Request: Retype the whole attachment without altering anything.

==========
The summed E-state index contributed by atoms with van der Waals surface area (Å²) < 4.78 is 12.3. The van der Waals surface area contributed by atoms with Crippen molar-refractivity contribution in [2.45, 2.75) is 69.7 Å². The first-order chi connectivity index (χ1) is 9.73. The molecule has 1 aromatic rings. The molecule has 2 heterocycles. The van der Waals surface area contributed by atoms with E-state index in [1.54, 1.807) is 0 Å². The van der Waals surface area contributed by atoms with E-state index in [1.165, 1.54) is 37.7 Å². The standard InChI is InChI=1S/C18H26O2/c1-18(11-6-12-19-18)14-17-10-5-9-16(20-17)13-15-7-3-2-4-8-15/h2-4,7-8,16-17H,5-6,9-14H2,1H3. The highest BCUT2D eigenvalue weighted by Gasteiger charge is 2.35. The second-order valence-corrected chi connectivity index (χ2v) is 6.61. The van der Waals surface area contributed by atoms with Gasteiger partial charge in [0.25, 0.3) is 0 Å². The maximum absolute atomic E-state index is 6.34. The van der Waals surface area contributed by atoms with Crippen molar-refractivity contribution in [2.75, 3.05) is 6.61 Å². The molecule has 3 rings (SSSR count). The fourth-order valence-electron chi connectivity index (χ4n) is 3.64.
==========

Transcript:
The summed E-state index contributed by atoms with van der Waals surface area (Å²) < 4.78 is 12.3. The van der Waals surface area contributed by atoms with Crippen molar-refractivity contribution in [2.45, 2.75) is 69.7 Å². The first-order chi connectivity index (χ1) is 9.73. The molecule has 1 aromatic rings. The molecule has 2 heterocycles. The van der Waals surface area contributed by atoms with E-state index in [1.54, 1.807) is 0 Å². The van der Waals surface area contributed by atoms with E-state index in [1.165, 1.54) is 37.7 Å². The standard InChI is InChI=1S/C18H26O2/c1-18(11-6-12-19-18)14-17-10-5-9-16(20-17)13-15-7-3-2-4-8-15/h2-4,7-8,16-17H,5-6,9-14H2,1H3. The highest BCUT2D eigenvalue weighted by Gasteiger charge is 2.35. The second-order valence-corrected chi connectivity index (χ2v) is 6.61. The van der Waals surface area contributed by atoms with Gasteiger partial charge in [0.25, 0.3) is 0 Å². The maximum absolute atomic E-state index is 6.34. The van der Waals surface area contributed by atoms with Crippen molar-refractivity contribution in [2.75, 3.05) is 6.61 Å². The molecule has 3 rings (SSSR count). The fourth-order valence-electron chi connectivity index (χ4n) is 3.64.